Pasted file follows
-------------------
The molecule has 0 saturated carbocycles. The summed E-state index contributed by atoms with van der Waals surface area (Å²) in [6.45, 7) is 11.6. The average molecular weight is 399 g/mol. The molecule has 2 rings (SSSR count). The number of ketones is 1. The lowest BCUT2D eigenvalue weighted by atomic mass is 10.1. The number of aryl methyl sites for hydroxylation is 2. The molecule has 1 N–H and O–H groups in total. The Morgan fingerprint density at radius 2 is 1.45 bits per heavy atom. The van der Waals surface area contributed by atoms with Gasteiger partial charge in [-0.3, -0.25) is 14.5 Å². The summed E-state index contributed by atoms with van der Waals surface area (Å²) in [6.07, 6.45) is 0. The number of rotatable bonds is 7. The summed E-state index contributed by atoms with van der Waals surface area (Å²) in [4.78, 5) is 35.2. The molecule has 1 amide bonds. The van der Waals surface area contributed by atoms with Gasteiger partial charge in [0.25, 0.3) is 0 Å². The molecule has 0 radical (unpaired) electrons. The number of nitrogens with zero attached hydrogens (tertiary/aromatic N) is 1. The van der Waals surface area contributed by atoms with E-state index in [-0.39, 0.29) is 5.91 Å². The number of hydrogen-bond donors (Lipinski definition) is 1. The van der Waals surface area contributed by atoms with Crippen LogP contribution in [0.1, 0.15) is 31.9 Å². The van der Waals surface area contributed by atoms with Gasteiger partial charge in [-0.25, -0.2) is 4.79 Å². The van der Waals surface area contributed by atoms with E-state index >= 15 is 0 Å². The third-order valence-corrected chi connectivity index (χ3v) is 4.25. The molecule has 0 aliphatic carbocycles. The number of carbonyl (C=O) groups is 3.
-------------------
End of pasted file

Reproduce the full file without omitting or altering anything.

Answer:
The molecule has 0 saturated carbocycles. The summed E-state index contributed by atoms with van der Waals surface area (Å²) in [6.45, 7) is 11.6. The average molecular weight is 399 g/mol. The molecule has 2 rings (SSSR count). The number of ketones is 1. The lowest BCUT2D eigenvalue weighted by atomic mass is 10.1. The number of aryl methyl sites for hydroxylation is 2. The molecule has 1 N–H and O–H groups in total. The Morgan fingerprint density at radius 2 is 1.45 bits per heavy atom. The van der Waals surface area contributed by atoms with Gasteiger partial charge in [-0.3, -0.25) is 14.5 Å². The summed E-state index contributed by atoms with van der Waals surface area (Å²) in [6.07, 6.45) is 0. The number of rotatable bonds is 7. The summed E-state index contributed by atoms with van der Waals surface area (Å²) in [4.78, 5) is 35.2. The molecule has 1 amide bonds. The van der Waals surface area contributed by atoms with Gasteiger partial charge in [0.25, 0.3) is 0 Å². The molecule has 0 radical (unpaired) electrons. The number of nitrogens with zero attached hydrogens (tertiary/aromatic N) is 1. The van der Waals surface area contributed by atoms with E-state index in [-0.39, 0.29) is 5.91 Å². The number of hydrogen-bond donors (Lipinski definition) is 1. The van der Waals surface area contributed by atoms with Crippen LogP contribution in [0.1, 0.15) is 31.9 Å². The van der Waals surface area contributed by atoms with Gasteiger partial charge in [-0.25, -0.2) is 4.79 Å². The van der Waals surface area contributed by atoms with E-state index >= 15 is 0 Å². The third-order valence-corrected chi connectivity index (χ3v) is 4.25. The molecule has 0 aliphatic carbocycles. The number of carbonyl (C=O) groups is 3.